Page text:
Michael Grotticelli /
03.08.2010 12:35 PM
Originally featured on BroadcastEngineering.com
House chairman says FCC shouldn’t force broadcasters to give up spectrum

The chairman of the House Communications Subcommittee, Rep. Rick Boucher, D-VA, said the FCC should not force broadcasters to give up their spectrum — now or ever.

Speaking to the NAB at a leadership conference in Washington, D.C., the House chairman said the FCC is on the right track in not forcing a decision from broadcasters. “You would simply have an option you don’t have now and that is to sell some of the spectrum to the government, which would then auction it for other uses,” he said.

Boucher has co-sponsored a spectrum inventory bill, which passed his subcommittee. He predicted the full committee could mark it up as early as this week. “We are clearly going to need new spectrum in the near future,” Boucher said, “but the right first step is not to take spectrum from any particular source but to identify where spectrum is currently underutilized so that we have a blueprint for moving forward.”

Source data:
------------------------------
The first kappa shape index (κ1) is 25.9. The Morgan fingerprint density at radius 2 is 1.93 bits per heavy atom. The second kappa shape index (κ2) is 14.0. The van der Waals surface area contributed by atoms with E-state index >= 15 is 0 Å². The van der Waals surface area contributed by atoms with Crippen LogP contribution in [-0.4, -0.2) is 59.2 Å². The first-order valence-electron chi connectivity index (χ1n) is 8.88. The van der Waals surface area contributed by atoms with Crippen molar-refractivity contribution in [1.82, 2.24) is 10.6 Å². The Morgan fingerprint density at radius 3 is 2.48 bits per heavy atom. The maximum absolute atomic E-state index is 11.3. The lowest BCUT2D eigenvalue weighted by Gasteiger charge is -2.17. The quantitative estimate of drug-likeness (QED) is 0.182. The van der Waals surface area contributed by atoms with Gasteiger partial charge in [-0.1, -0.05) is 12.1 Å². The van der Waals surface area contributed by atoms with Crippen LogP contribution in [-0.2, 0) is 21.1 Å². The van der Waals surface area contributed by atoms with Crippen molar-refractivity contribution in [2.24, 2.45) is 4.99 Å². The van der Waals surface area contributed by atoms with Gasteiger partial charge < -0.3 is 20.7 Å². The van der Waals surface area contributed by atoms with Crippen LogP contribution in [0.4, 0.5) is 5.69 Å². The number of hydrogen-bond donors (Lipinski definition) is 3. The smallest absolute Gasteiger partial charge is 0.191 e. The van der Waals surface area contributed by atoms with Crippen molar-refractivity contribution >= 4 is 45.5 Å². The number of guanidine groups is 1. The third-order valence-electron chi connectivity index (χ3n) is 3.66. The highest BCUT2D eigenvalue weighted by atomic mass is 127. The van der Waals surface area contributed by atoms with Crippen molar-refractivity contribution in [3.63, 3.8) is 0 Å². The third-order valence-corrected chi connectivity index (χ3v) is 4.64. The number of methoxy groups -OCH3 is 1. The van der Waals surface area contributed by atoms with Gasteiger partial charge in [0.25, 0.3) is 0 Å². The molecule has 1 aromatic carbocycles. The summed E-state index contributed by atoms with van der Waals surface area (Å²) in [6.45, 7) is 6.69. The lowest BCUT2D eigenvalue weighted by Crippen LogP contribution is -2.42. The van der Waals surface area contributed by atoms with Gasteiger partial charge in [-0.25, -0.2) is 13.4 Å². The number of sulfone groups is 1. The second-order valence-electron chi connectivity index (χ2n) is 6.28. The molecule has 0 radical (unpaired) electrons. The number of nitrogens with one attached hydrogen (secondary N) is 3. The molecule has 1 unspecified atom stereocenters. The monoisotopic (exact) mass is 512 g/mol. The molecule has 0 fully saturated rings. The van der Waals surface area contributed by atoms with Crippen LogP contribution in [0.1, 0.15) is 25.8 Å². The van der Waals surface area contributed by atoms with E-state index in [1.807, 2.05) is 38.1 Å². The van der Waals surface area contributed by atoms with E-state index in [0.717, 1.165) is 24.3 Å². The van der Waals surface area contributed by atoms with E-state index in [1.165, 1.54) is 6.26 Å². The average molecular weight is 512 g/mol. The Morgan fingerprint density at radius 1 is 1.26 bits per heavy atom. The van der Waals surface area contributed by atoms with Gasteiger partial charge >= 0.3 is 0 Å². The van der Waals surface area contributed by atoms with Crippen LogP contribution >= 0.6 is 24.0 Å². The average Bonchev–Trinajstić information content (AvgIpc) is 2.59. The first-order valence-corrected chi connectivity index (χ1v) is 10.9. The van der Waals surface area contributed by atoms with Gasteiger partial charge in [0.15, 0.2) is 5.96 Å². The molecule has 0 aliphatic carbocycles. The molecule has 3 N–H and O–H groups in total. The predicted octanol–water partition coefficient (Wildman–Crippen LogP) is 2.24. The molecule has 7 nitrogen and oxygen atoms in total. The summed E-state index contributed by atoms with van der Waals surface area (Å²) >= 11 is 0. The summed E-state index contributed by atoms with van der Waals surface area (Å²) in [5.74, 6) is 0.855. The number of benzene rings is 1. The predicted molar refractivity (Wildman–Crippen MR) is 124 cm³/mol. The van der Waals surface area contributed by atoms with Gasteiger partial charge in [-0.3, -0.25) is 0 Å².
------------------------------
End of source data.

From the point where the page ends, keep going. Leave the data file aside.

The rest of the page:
After FCC chairman Julius Genachowski outlined the FCC’s voluntary proposal in a speech last week, the FCC’s broadband team indicated that a voluntary approach might have to be revisited if not enough broadcasters accept the deal.

This is where the FCC and Boucher differ. Both the FCC and Boucher agreed that finding new spectrum is a national priority.

More than 400 broadcasters gathered in Washington last week to meet with lawmakers on a host of public policy issues critical to their future.

Post New Comment
If you are already a member, or would like to receive email alerts as new comments are
made, please login or register.

Enter the code shown above:

(Note: If you cannot read the numbers in the above
image, reload the page to generate a new one.)

No Comments Found

Thursday 11:07 AM
The Best Deconstruction of a 4K Shoot You'll Ever Read
With higher resolutions and larger HD screens, wide shots using very wide lenses can be a problem because they allow viewers to see that infinity doesn’t quite resolve into perfect sharpness.

Featured Articles
Discover TV Technology